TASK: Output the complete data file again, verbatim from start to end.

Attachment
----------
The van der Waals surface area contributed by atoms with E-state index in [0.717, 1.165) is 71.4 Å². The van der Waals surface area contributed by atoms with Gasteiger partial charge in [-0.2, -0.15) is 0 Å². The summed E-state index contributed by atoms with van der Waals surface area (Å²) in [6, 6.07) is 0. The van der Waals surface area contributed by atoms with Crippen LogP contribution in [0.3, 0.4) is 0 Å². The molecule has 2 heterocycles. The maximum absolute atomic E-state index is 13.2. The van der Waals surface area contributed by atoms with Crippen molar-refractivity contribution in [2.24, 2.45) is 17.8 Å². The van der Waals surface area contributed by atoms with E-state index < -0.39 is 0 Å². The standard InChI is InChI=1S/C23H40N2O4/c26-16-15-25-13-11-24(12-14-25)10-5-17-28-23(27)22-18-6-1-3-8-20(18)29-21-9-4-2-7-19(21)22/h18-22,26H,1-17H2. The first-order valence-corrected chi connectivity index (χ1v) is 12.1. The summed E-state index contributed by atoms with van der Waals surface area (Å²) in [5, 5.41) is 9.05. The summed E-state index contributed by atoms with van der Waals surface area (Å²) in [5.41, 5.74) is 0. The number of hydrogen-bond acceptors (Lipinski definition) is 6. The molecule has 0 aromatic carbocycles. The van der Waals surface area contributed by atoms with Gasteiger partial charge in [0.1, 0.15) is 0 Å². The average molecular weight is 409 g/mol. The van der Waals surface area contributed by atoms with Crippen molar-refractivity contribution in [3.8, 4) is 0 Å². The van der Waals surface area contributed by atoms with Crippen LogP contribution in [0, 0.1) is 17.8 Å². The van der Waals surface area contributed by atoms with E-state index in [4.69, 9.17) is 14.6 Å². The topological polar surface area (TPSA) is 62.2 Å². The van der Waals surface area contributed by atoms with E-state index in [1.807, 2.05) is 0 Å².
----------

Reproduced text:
The van der Waals surface area contributed by atoms with E-state index in [0.717, 1.165) is 71.4 Å². The van der Waals surface area contributed by atoms with Gasteiger partial charge in [-0.2, -0.15) is 0 Å². The summed E-state index contributed by atoms with van der Waals surface area (Å²) in [6, 6.07) is 0. The van der Waals surface area contributed by atoms with Crippen LogP contribution in [0.3, 0.4) is 0 Å². The molecule has 2 heterocycles. The maximum absolute atomic E-state index is 13.2. The van der Waals surface area contributed by atoms with Crippen molar-refractivity contribution in [2.24, 2.45) is 17.8 Å². The van der Waals surface area contributed by atoms with E-state index < -0.39 is 0 Å². The standard InChI is InChI=1S/C23H40N2O4/c26-16-15-25-13-11-24(12-14-25)10-5-17-28-23(27)22-18-6-1-3-8-20(18)29-21-9-4-2-7-19(21)22/h18-22,26H,1-17H2. The first-order valence-corrected chi connectivity index (χ1v) is 12.1. The summed E-state index contributed by atoms with van der Waals surface area (Å²) in [5, 5.41) is 9.05. The summed E-state index contributed by atoms with van der Waals surface area (Å²) in [5.41, 5.74) is 0. The number of hydrogen-bond acceptors (Lipinski definition) is 6. The molecule has 0 aromatic carbocycles. The van der Waals surface area contributed by atoms with Gasteiger partial charge in [0.1, 0.15) is 0 Å². The average molecular weight is 409 g/mol. The van der Waals surface area contributed by atoms with Crippen molar-refractivity contribution in [3.8, 4) is 0 Å². The van der Waals surface area contributed by atoms with Crippen LogP contribution in [0, 0.1) is 17.8 Å². The van der Waals surface area contributed by atoms with E-state index in [4.69, 9.17) is 14.6 Å². The topological polar surface area (TPSA) is 62.2 Å². The van der Waals surface area contributed by atoms with E-state index in [1.807, 2.05) is 0 Å².